All three have question marks ahead of the French Open, while Alcaraz is bursting with confidence.

“I think I’m ready to win a Grand Slam,” said Alcaraz after winning Madrid. “I think I’m ready to go for it. It’s a goal for me this year, to try to get my first Grand Slam. I’m going to work for it, let’s see what’s going to happen at Roland-Garros.”

Last year Alcaraz became the youngest player since Djokovic in 2005 to win a match at the French Open, and the youngest player to reach the third round since 1992. If he wins in Paris this year he would be the first male teenager to lift a Grand Slam title since Nadal won the French Open in 2005.

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Best in the world, but is Alcaraz favourite for the French Open?

There was an amusing exchange after Carlos Alcaraz beat Novak Djokovic in a thrilling Madrid Open semi-final when the red-hot 19-year-old was asked who the best player in the world is.

“Well, Djokovic, because he’s No. 1,” was Alcaraz’s answer.

Pressed again on who is the best player in the world at this moment, Alcaraz said: “I’m not going to tell you that. The one that I know, I’m not going to tell you. I was able to beat No. 1, but still I’m ranked No. 9. I still have eight players in front of me to be No. 1.”

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Eight is now down to five after Alcaraz won his second Masters title in Madrid. And any debate over his current standing in the men’s game seems less challenging to answer.

“Right now you are the best player in the world,” said Zverev after getting outplayed by Alcaraz in the Madrid Open final.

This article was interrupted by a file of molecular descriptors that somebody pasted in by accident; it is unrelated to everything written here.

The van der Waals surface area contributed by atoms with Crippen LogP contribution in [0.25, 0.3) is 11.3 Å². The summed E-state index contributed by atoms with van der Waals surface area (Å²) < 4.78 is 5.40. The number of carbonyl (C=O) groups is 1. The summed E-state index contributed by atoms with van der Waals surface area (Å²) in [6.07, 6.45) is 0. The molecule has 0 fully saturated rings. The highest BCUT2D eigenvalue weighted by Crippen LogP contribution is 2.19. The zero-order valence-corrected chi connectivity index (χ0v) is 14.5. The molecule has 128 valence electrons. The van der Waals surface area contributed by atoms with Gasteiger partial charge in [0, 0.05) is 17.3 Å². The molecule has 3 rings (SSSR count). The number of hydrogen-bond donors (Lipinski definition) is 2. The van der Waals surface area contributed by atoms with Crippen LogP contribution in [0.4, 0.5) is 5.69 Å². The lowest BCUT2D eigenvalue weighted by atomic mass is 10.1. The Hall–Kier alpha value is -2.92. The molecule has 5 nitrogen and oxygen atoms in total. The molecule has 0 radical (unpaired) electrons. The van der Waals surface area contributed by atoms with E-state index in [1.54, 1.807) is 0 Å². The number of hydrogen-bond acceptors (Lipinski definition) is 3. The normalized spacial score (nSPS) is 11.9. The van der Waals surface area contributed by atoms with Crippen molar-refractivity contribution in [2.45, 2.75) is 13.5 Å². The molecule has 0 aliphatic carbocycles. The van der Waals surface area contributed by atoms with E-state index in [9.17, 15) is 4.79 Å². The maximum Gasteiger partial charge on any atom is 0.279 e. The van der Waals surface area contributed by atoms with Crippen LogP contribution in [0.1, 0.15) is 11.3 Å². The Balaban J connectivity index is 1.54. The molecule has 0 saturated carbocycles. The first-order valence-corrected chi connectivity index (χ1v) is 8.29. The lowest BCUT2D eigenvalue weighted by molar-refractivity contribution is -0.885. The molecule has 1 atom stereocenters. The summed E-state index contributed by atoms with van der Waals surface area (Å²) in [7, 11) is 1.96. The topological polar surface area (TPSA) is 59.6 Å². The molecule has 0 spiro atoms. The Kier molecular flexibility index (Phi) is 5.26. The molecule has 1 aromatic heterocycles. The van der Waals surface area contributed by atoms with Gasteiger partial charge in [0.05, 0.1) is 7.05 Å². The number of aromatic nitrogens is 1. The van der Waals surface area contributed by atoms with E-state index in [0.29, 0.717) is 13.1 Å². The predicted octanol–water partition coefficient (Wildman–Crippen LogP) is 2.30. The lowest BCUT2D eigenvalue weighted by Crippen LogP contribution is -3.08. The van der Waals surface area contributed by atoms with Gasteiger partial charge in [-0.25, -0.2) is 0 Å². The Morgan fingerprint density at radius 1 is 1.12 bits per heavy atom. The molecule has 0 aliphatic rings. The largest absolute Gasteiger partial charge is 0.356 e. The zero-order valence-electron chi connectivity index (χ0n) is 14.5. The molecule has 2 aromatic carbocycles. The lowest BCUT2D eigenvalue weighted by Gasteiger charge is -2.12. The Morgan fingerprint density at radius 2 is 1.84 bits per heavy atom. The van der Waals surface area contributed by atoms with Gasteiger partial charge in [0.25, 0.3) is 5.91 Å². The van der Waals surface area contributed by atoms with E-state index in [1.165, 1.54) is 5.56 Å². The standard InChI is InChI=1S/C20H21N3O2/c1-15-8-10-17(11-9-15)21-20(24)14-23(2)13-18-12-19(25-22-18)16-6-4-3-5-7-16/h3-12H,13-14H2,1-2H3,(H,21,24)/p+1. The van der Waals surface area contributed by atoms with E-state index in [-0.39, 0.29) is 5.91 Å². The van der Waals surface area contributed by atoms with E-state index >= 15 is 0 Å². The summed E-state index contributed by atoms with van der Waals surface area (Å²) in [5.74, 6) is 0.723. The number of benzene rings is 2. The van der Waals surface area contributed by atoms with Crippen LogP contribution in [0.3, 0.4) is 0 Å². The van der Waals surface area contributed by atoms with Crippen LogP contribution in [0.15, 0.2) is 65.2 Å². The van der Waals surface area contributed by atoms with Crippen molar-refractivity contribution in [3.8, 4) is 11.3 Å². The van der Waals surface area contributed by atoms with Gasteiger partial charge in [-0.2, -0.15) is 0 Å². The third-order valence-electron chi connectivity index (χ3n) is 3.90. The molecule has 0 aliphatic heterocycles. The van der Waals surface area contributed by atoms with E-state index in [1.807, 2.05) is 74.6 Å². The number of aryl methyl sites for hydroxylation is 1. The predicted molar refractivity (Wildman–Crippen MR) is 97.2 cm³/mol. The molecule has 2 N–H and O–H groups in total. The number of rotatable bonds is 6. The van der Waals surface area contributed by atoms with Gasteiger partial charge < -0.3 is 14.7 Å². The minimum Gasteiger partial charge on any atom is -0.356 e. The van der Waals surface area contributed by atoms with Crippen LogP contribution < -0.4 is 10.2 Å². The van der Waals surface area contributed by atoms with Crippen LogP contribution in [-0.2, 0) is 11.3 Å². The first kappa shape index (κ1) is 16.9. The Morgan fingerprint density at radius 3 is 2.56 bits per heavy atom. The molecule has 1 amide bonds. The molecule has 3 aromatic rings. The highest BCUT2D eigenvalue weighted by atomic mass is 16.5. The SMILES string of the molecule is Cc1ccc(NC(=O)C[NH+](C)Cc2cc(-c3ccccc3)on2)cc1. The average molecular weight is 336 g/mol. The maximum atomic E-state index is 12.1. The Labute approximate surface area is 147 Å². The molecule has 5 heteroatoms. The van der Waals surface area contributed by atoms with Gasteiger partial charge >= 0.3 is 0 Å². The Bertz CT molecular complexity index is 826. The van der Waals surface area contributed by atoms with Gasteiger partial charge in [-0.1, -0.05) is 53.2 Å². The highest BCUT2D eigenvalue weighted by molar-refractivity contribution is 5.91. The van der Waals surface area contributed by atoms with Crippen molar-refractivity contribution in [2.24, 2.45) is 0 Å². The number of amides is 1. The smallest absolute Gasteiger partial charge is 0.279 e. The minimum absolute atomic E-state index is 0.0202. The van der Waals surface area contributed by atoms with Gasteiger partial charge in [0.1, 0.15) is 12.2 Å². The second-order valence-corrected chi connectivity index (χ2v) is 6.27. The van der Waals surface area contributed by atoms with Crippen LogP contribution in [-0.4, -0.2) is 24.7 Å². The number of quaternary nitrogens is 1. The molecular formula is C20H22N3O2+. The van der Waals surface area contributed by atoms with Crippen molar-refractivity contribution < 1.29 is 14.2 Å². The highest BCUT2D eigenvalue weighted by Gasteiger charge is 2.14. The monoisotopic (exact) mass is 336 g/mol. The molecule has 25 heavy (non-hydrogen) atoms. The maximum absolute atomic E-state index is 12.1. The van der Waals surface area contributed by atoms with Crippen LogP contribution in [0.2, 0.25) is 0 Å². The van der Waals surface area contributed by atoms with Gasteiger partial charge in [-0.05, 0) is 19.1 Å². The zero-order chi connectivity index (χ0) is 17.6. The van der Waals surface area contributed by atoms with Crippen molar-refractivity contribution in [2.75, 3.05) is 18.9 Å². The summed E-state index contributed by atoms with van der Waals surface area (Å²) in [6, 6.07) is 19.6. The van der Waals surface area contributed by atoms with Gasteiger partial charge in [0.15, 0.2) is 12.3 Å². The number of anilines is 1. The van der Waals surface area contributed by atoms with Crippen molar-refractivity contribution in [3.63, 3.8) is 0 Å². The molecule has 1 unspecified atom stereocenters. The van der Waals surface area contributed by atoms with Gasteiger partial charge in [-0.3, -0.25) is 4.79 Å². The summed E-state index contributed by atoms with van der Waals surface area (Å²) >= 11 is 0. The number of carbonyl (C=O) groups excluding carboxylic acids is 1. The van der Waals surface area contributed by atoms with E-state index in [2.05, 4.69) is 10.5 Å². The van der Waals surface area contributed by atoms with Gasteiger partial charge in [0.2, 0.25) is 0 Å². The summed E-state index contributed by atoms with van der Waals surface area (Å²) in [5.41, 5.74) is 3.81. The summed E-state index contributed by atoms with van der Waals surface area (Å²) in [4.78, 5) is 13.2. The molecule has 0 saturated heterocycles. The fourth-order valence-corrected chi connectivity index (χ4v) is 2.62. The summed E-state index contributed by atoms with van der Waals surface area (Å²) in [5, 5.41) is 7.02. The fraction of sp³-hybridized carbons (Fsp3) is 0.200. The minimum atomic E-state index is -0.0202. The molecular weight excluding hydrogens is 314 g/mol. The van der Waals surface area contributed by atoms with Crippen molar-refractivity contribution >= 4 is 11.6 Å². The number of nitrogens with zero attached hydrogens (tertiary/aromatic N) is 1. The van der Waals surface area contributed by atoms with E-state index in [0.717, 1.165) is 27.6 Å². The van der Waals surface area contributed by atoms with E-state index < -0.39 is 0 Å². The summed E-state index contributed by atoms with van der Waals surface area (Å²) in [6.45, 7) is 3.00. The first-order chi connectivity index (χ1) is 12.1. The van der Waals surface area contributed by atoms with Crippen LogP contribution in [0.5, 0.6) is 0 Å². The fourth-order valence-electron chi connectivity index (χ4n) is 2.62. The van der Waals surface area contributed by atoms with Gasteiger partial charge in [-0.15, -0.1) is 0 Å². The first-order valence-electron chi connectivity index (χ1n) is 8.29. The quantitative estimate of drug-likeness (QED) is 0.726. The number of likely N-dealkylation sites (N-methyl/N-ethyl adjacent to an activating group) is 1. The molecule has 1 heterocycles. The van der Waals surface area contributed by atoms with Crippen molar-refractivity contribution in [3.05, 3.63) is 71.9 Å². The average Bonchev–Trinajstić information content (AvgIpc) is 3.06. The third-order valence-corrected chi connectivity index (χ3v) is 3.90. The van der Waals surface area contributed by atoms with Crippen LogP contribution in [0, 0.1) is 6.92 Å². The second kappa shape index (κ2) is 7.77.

Since losing his opener in Monte Carlo, Alcaraz, 19, has won 10 matches in a row to secure titles in Barcelona and Madrid. Even though he beat both Nadal and Djokovic in Madrid, his demolition of Zverev was arguably Alcaraz’s most impressive performance. Zverev, who blasted the ATP afterwards for “disgraceful” scheduling that left him short of sleep, has won Madrid twice, including last year, and had never lost on the main court. He was completely outplayed by Alcaraz in a one-sided 62-minute final.

The stats behind Alcaraz’s stunning season are incredible:

  • Youngest player to beat both Rafael Nadal and Novak Djokovic
  • First player to beat Nadal and Djokovic in same clay event
  • Youngest top-10 player since Nadal in 2005
  • Youngest top-20 player since Andrei Medvedev in 1993
  • Second-youngest player to win two Masters titles (Nadal, 18, in 2005)
  • Youngest player to win five titles since Nadal in 2004-05
  • Youngest player since 1990 to beat three top-five players at same event
  • A 5-0 record in finals

Has Alcaraz elevated himself into favourite for the French Open?

There’s little to count against him, except he hasn’t yet done it at a Grand Slam. He’s won some long matches on the ATP Tour, including the two longest this year, but two-week majors with potential five-set battles against Nadal and Djokovic are another challenge. Alcaraz has only played in the main draw at five Grand Slams and has only made it past the third round once. Few players have won a major at the sixth attempt, although Nadal did so at the French Open in 2005.

What’s so impressive about Alcaraz is that his game already seems to have it all. When he started making waves last year his raw power and attacking approach stood out. Add to that arguably the best drop shot on tour, quick movement around the court, a strong net game, and a smart mind, and you have a seriously good player. The power is there still – against Nadal and Djokovic he hit a combined 88 winners compared to 34 from his opponents – but Alcaraz is also thinking more about how to win points. He caused Djokovic big problems with his kick serve and was hugely successful when serve and volleying in Madrid, winning 17 of 18 points. He also has the hunger to continue to get better.

Zverev takes aim at ATP scheduling following loss to Alcaraz in Madrid Open final

“I think that I have to improve everything still. I have always said that you can improve everything. You never reach a limit,” he said after winning in Madrid.

“Look at Rafa, Djokovic, [Roger] Federer, all of them improve and they have things to improve. That’s why they are so good, and that’s why they are so much [of the] time up there, because they don’t stop. They keep on working and improving.

“That’s what I want to do. I want to keep on progressing. I have really good shots. I don’t say that I don’t have them, but I know that I can improve them and they can be even better.”